Policy-making processes in South American politics include deeper participation from civil society actors than are included in conventional international summits, and this phenomenon may help radicalize international policy positions. Bolivia and Peru offer two examples. These alternative processes are likely to have increasing impacts in international negotiations around Climate Change, and could inspire challenges to fundamental negotiating processes themselves.
Gonzalo Alcade of FORO writes,
Although it surprised some governments, Bolivia's position at Cancun was consistent with agreements reached at the Summit of the World People's Conference on Climate Change in April 2010 in Cochabamba, Bolivia, which included civil society and nongovernmental representatives from around the developing world. President Evo Morales embraced the conclusions of this alternative process (which held its next summit in Bangkok in April 2011) and promised to take them to Cancun. Besides the topics already mentioned, an important conclusion of the Summit was the rejection of market mechanisms, such as ‘reducing emissions from deforestation and forest degradation’ (REDD), as climate change solutions.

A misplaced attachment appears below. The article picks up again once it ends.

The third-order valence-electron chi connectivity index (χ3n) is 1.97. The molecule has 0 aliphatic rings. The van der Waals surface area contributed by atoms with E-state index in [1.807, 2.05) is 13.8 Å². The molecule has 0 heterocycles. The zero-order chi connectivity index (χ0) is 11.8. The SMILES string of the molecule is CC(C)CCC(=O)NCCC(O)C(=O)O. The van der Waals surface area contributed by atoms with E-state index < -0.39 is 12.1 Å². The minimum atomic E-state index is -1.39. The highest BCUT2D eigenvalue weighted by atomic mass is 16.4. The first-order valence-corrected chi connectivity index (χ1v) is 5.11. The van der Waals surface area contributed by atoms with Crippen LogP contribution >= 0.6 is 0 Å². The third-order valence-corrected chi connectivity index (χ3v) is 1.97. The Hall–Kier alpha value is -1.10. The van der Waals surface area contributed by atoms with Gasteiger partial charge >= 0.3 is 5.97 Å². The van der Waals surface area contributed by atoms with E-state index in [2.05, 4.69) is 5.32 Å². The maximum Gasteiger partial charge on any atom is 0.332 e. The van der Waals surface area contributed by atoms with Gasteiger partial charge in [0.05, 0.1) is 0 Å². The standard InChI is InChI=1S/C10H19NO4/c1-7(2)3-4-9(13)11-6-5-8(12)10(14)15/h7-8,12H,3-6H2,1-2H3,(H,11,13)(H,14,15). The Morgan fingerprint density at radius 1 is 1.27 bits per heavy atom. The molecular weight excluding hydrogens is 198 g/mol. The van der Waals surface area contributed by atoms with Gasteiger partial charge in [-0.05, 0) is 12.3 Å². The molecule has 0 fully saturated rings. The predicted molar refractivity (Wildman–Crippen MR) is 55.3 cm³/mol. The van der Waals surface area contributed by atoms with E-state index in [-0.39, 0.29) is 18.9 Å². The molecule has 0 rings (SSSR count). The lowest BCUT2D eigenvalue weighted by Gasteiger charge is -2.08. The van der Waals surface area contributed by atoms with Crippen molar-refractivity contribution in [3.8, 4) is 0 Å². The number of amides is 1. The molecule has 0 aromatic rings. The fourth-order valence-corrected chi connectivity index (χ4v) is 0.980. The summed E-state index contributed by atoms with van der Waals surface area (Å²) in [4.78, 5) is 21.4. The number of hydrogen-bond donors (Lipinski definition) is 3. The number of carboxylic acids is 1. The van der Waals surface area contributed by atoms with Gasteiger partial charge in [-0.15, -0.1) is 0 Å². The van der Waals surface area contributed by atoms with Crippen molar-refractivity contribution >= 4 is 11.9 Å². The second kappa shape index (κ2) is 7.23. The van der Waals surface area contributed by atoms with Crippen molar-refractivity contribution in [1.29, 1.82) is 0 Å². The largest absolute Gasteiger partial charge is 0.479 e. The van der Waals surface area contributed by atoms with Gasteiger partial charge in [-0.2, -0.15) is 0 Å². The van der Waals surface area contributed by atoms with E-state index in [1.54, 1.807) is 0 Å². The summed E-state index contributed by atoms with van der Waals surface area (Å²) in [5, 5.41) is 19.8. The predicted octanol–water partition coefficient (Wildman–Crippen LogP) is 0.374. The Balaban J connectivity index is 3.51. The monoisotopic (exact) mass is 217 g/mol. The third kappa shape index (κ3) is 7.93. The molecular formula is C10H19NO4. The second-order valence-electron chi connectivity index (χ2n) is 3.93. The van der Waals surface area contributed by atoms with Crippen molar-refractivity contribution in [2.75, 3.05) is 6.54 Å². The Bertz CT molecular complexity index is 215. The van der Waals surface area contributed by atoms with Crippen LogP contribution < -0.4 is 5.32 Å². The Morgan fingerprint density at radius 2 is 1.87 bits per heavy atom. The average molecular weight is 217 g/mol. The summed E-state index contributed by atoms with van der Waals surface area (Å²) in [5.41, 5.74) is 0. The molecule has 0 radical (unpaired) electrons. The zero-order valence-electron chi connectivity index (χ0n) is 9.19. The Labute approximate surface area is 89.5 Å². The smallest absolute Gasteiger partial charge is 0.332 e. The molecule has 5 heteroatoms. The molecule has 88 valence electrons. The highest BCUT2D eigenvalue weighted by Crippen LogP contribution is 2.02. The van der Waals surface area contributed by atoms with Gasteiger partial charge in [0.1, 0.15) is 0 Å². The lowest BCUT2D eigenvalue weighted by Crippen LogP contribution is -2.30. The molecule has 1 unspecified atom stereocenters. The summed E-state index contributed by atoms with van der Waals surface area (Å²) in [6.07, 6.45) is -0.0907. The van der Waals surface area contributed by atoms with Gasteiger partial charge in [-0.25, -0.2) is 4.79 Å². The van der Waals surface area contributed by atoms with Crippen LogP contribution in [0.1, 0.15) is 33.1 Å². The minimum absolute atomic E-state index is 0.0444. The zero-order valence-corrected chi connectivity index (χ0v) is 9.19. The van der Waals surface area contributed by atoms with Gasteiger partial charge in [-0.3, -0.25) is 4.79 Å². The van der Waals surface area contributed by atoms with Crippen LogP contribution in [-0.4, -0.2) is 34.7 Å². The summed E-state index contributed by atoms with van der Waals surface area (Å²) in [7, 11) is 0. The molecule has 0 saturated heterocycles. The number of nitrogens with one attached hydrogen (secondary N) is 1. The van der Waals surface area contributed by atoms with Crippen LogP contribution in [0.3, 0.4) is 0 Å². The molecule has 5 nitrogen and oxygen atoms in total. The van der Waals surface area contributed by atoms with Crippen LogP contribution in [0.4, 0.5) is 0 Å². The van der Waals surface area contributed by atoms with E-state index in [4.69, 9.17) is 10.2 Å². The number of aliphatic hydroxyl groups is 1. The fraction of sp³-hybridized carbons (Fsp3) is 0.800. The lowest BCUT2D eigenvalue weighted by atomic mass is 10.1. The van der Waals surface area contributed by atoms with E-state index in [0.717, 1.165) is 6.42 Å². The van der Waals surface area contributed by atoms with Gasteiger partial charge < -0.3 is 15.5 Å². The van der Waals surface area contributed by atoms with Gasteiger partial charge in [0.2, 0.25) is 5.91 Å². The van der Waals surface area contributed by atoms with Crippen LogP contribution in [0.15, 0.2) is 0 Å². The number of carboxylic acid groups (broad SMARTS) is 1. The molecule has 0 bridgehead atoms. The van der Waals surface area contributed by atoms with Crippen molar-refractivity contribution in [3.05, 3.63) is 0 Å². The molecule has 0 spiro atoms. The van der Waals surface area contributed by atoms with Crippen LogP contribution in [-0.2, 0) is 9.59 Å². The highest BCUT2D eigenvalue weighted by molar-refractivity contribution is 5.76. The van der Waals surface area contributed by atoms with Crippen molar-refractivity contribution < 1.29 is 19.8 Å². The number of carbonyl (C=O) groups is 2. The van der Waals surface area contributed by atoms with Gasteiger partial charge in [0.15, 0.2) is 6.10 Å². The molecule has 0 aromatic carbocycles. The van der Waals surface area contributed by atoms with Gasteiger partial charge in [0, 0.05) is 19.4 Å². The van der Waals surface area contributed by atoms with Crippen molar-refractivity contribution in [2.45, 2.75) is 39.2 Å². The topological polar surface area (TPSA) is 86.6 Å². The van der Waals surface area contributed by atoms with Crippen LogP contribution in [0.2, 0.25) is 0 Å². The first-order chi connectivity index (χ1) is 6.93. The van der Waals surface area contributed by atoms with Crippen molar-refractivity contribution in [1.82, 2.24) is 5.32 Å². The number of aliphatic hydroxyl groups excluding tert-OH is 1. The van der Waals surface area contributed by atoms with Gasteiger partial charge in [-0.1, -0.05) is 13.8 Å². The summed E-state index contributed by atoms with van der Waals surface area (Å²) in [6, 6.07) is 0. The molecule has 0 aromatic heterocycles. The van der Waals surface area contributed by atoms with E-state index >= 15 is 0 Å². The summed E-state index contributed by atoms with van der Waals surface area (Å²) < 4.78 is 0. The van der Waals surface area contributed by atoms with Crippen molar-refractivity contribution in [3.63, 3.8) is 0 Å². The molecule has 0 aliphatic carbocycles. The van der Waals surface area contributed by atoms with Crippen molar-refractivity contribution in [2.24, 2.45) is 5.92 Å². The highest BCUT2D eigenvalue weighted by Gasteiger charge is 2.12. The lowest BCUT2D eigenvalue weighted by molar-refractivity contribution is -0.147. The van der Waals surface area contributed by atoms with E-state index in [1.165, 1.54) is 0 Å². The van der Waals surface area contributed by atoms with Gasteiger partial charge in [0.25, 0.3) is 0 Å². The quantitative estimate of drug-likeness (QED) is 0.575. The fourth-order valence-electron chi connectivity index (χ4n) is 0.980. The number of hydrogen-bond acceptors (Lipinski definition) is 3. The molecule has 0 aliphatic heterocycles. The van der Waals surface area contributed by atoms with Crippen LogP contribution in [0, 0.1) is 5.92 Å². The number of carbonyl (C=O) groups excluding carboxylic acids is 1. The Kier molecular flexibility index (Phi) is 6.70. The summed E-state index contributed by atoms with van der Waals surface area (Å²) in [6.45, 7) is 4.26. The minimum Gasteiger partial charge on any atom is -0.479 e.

So far, countries have acted alone but more attention to the proposals coming from civil society in each country's government could change these attitudes even without external influence. For example, Peru did not attend previous summits holding proposals agreed upon with neighboring countries, but an important consensus proposal from civil society led by the Citizens Movement Against Climate Change (MOCICC) criticizes and rejects the weak agreements reached at recent summits and demands negotiations as a bloc of South American countries articulated by UNASUR.
This influence from civil society could help form the foundation of a South American-based political bloc (see Bolivia emerging as a leader in a potential South American-based political bloc and pushing radical policies), which in addition to challenging existing policies could also challenge decision-making and policy-formation processes.
“So far, South American countries have not acted as a single bloc or consistently as a set of blocs in these international negotiations, despite having important common issues, for example, the management of the Amazon basin. Nevertheless, a look at the positions of Bolivia and Brazil, by far the most important regional player, in the major summits sponsored by the United Nations and other parallel processes, reveals emerging possibilities for joint action by South American countries in future processes. [a potential] bloc would adopt a more confrontational attitude vis-àvis the industrialized countries and look for changes in the rules and procedures of these negotiations.”
FORO June 2011 pages 4 – 5: